By having consistent and predictable routines, your classroom will run itself… Right? Unfortunately, not everything is predictable. Like when a kid needs to use the bathroom. It’s going to come up all day everyday. While you can’t control the wee little bladders of kids who have sucked down too much Capri Sun at lunch, having a plan in place will prevent both disruptions to your class and accidents. Read below to snag some ideas about how to manage bathroom trips.
This blog post will…
offer suggestions for setting expectations surrounding bathroom use
recommend a system for managing bathroom breaks
suggest 3 helpful resources for managing bathroom breaks
The expectation is that nobody uses the restroom when I’m teaching (direct whole-group) instruction, reading a story or during a small group lesson UNLESS it is an absolute emergency.
I’ve found that you need to really define what the word “emergency” means because their go to phrase will be, “I need to use the bathroom. It’s an EMERGENCY.” This phrase will be said with crossed legs while the child bounces up and down for dramatic effect. I explain that an emergency means that if you don’t get to the bathroom immediately you will have an accident. That seems to do the trick. Simply saying “unless it is an emergency” will not. Trust me.
So other than the times listed above, my friends pretty much can go when they need to. I should note that there have been some years that I also apply the absolute emergency rule to independent reading time because some friends will go every day at that time to avoid reading.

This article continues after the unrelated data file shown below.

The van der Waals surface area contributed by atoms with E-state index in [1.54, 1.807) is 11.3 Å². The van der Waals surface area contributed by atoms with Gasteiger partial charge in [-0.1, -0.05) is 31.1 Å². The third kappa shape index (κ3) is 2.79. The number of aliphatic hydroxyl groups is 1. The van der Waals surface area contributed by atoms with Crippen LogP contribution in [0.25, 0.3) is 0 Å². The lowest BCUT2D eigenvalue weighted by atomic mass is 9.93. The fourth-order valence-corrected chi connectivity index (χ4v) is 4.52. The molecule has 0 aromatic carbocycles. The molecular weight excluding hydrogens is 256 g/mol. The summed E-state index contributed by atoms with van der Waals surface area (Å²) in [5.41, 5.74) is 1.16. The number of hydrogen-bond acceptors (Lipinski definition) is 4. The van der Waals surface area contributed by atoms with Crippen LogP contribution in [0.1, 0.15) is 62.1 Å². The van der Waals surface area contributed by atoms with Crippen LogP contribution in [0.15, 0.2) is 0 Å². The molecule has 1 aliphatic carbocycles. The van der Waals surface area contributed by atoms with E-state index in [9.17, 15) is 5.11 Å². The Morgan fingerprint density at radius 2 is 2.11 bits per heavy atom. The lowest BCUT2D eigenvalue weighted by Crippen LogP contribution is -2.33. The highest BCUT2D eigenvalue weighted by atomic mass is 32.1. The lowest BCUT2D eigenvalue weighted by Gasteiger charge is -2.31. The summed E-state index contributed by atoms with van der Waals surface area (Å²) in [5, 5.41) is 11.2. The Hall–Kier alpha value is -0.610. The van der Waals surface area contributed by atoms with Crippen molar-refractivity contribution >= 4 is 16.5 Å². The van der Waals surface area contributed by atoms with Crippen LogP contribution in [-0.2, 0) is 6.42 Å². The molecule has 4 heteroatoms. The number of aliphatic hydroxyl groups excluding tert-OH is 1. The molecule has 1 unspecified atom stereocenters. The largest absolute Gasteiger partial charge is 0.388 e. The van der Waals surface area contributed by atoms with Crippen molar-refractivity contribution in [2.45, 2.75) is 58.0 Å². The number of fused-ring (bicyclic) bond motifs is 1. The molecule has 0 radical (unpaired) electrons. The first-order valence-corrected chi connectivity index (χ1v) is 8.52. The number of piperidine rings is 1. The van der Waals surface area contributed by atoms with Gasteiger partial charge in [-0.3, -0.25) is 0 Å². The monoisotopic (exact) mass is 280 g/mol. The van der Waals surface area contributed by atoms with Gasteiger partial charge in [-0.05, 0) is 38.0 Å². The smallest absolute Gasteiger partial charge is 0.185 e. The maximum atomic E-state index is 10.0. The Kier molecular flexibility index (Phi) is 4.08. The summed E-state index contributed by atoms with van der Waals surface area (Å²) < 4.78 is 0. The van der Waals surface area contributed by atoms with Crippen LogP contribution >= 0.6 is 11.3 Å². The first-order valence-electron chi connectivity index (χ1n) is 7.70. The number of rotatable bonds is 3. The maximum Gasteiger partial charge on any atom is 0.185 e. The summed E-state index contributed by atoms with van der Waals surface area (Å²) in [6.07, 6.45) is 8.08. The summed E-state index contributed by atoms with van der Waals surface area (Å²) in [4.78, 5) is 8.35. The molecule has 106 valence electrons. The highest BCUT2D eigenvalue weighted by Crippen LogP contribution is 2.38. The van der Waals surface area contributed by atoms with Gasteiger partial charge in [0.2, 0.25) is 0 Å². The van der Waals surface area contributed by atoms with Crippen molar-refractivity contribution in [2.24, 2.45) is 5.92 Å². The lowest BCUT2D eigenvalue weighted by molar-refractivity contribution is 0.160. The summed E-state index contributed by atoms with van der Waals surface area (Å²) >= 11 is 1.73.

I do only let one boy and one girl go at any given time. I suggest this policy because you will otherwise have social hour going on in the bathroom. They leave the classroom at different times, but mysteriously always return at the same time. Hence, my rule.
System for Bathroom Breaks
Card System: To keep track of the whereabouts of my littles and to let the students know if the bathroom is “available,” I created a card system. Each of my students is assigned a number (I use this numbering system for everything). I print out a set of cards, laminate for durability and punch a hole in the top. I sort my number cards into boy numbers and girl numbers and put them in numerical order. Next, I add a colorful cover and attach them all together with a metal ring. These cards hang on the wall. From a glance the students can see if someone is already in the bathroom or if they can go. They request to use the bathroom using a hand signal, which I will go into more detail on below. The student then goes over to the cards and flips it to the correct number. This allows me to easily see who is out of the classroom which is especially handy if you have an aide or a student teacher or any other adult who may send a child to the bathroom without you knowing.
Hand Signals: They use our classroom hand signal during whole group instruction and when I am working with other students (one-on-one, with a set of patterns, or with a small group). This signal is used to let me know they need to use the bathroom and allows me to quickly acknowledge them without interruption.
Bathroom Log: Some schools require that teachers keep a bathroom log. Even when it is not required, it is a convenient way for students to practice telling and writing time. This data can show if a student is using the bathroom as an avoidance strategy, a self-breaking strategy, or who was in the bathroom during an incident.